A rewriting of history over the role of the French in the Falklands conflict has gone unchallenged in the coverage of the Anglo-French treaty signed in London yesterday. I’ll come to that in a moment. That episode was part of the tissue of stereotyping, misunderstanding and rivalry that still lingers in the prickly relationship between Britain and France that was given full vent in the pop press. Newtownards’ favourite son Col Tim Collins led the charge in the Daily Mail, as noted in a comprehensive wrap by the French TV news channel.
An opinion piece in the Daily Mail by retired Royal Irish Regiment Colonel Tim Collins – titled “Will we ever trust the French?” – opens with a reminder that “Horatio Nelson famously instructed his officers that, ‘you must hate a Frenchman as you hate the devil’ and that the Duke of Wellington proclaimed: ‘We always have been, we are, and I hope that we always shall be detested in France.’”
By and large this stuff has been relegated to the level of football rivalry after hundreds of years when war was a normal instrument of policy in Europe. World War One changed all that. World War Two left the French with a embarrassing legacy of defeat in six weeks they’d prefer to forget and a chip on their shoulder amounting to a reluctance to forgive the British for helping them out ( or is this just a British distortion?)
What is easier to refute is the claim repeated in the press yesterday that the perfidious French went on selling their Exocet missiles to the Argentines as the Falklands conflict loomed, so exposing the British taskforce to disaster. In fact the French gave invaluable help to a sting operation that halted the supply of Exocets from a third source, as no less a person than the Defence Secretary at the time Sir John Nott pointed out. Why was the misleading version given such free rein?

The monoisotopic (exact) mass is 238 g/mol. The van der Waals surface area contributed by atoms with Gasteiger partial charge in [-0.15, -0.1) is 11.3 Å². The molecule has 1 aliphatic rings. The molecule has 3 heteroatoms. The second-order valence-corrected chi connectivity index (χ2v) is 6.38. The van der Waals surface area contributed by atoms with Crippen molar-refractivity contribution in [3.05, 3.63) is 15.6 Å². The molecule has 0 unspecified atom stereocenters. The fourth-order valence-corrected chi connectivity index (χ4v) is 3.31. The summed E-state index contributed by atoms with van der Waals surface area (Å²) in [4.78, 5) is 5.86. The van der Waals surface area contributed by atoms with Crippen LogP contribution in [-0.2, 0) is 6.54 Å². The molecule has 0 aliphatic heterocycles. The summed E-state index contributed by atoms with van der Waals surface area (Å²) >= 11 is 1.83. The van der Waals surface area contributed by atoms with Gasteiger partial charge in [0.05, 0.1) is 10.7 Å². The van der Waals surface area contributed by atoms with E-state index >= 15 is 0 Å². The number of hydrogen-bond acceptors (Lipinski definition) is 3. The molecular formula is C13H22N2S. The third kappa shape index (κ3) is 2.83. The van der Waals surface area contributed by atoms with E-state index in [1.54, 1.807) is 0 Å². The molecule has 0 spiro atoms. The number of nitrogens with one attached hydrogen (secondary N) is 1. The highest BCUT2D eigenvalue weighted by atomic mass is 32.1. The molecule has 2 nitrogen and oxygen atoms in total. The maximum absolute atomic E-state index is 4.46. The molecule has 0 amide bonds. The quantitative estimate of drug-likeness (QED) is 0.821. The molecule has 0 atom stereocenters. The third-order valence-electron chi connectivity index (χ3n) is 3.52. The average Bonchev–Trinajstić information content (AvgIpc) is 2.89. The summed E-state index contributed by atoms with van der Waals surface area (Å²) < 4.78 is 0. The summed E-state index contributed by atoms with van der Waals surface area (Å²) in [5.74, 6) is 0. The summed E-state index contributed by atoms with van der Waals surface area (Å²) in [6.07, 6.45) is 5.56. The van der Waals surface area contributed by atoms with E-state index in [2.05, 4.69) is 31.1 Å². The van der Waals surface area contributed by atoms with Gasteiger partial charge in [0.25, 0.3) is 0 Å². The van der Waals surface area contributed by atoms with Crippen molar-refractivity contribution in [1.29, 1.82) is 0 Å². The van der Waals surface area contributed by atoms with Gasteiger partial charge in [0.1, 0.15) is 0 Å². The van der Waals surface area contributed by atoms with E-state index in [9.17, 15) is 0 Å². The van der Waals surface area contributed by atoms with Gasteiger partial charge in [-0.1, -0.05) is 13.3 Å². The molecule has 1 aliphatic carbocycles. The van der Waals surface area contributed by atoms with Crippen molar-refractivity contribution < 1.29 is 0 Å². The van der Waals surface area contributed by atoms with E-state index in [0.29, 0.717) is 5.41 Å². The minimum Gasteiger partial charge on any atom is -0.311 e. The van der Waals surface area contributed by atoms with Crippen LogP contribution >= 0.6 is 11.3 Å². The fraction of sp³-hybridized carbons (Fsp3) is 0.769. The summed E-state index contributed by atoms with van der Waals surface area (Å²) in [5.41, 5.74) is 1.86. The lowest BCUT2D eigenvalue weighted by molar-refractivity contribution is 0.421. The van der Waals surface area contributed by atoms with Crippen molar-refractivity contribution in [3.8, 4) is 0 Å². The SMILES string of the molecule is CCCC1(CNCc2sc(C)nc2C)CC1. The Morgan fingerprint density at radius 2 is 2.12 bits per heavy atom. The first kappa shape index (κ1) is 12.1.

This not to deny that the modern relationship is not a tangled one, born of the fact, as I see it, that the UK and France are two countries who often reach the same destinations by different routes.
“The French have become pragmatic, less history-obsessed,” explains the affable Dominique Moïsi, France’s leading geostrategy expert, chief adviser of the IFRI think tank, and a member of the Bilderberg Conference.
“We realise that David Cameron is completely committed to deficit reduction, so that it is not unthinkable that France would find herself the single nuclear power in Europe. That would make for a very uncomfortable position, under pressure from Germany, for instance, to give up on our nuclear deterrent.
“But if France and Britain share the costs of nuclear defence, then the whole concept is preserved. This is well worth an amount of compromise.”
And there you have it. If you’ve ever wondered why the British cling to their bomb, it’s not because the Russians, the Indians and the Pakistanis have it and the Iranians may want it. It’s because the French have it. The British can’t afford surrender the nuclear option becasue they’d lose face. Yesterday showed the feeling is mutual.
Former BBC journalist and manager in Belfast, Manchester and London, Editor Spolight; Political Editor BBC NI; Current Affairs Commissioning editor BBC Radio 4; Editor Political and Parliamentary Programmes, BBC Westminster; former London Editor Belfast Telegraph. Hon Senior Research Fellow, The Constitution Unit, Univ Coll. London